This Belgrade play is a MUST

Perhaps the most important character in this down-to earth play, Roots, by Arnold Wesker, which had its premier at the Belgrade, Coventry, last night, is Ronnie, a character we never see.

It was Ronnie who awoke in the simple country lass, Beatie Bryant, an insatiable thirst for knowledge. It was Ronnie who filled her mind with weird abstract ideas which she endeavoured to explain to her farm-labouring parents and relatives.

Nobody could have taken the part of Beatie better than Joan Plowright, the distinguished young actress who was brought into prominence through her work with the English Stage Company and on television.

Jack Rodney, Joan Plowright and Alan Howard

Her's is a pivotal and an exhausting part and she plays it with understanding and great depth of emotion. Defeated in the effort to arouse her family from lethargy she triumphs in the end by finding her own "roots" and developing her own philosophy of life.

Don't imagine from this that the play is heavy going. There are humorous touches to which Charles Kay, Patsy Byrne, Patrick O'Connell, Gwen Nelson, Jack Rodney, Richard Martin, Alan Howard and Brenda Peters contributed.

Directed by John Dexter and designed by Jocelyn Herbert this is a play which should definitely be put among the "musts."

Nuneaton Evening Tribune, 26th May 1959.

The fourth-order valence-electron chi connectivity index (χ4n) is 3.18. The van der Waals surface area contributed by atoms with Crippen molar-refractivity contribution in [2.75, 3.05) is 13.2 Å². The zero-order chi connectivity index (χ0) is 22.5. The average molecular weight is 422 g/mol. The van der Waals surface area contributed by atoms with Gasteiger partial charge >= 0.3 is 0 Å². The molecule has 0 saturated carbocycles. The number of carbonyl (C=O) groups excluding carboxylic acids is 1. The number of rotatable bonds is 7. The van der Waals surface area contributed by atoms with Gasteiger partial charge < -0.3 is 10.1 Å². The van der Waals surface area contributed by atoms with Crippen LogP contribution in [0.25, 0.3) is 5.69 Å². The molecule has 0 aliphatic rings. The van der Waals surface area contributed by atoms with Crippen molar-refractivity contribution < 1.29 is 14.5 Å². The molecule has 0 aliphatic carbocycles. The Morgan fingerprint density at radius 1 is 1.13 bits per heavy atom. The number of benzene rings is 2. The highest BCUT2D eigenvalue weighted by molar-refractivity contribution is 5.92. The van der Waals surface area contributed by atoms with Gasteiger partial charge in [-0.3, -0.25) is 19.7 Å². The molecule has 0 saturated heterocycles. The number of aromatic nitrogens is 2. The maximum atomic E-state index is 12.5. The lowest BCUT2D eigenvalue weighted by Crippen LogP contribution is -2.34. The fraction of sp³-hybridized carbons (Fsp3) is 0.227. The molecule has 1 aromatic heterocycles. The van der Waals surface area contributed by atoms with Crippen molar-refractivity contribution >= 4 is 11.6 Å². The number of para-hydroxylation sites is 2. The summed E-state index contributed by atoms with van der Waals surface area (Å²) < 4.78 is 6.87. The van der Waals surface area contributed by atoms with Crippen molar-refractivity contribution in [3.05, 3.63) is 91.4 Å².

Arnold Wesker, who created an impression in London at the Royal Court last year with his first play, Chicken Soup with Barley, again demonstrates his talent for observation and writing in the second part of his proposed trilogy, Roots, at the Belgrade Theatre, Coventry. But although written with sincerity and some wit, it has less to say.

The scene is not the East End this time but Norfolk, to which the heroine, Beatrice Bryant, returns to re-discover her family's rural stagnation, and to bewilder them with opinions and attitudes from her "intellectual world" in London, and her fiancé Ronnie Kahn - who is not seen. She attempts to convert her family from their apathy to life but makes no impression.

Joan Plowright's performance is a triumph. She wins sympathy with her agonising struggle against environment, and to convince her family of the futility of their way of life, without being cruel to them.

Gwen Nelson and Jack Rodney give admirable performances as her parents, and there are competent performances from Alan Howard and Charles Kay.

The Stage, 28th May, 1959.

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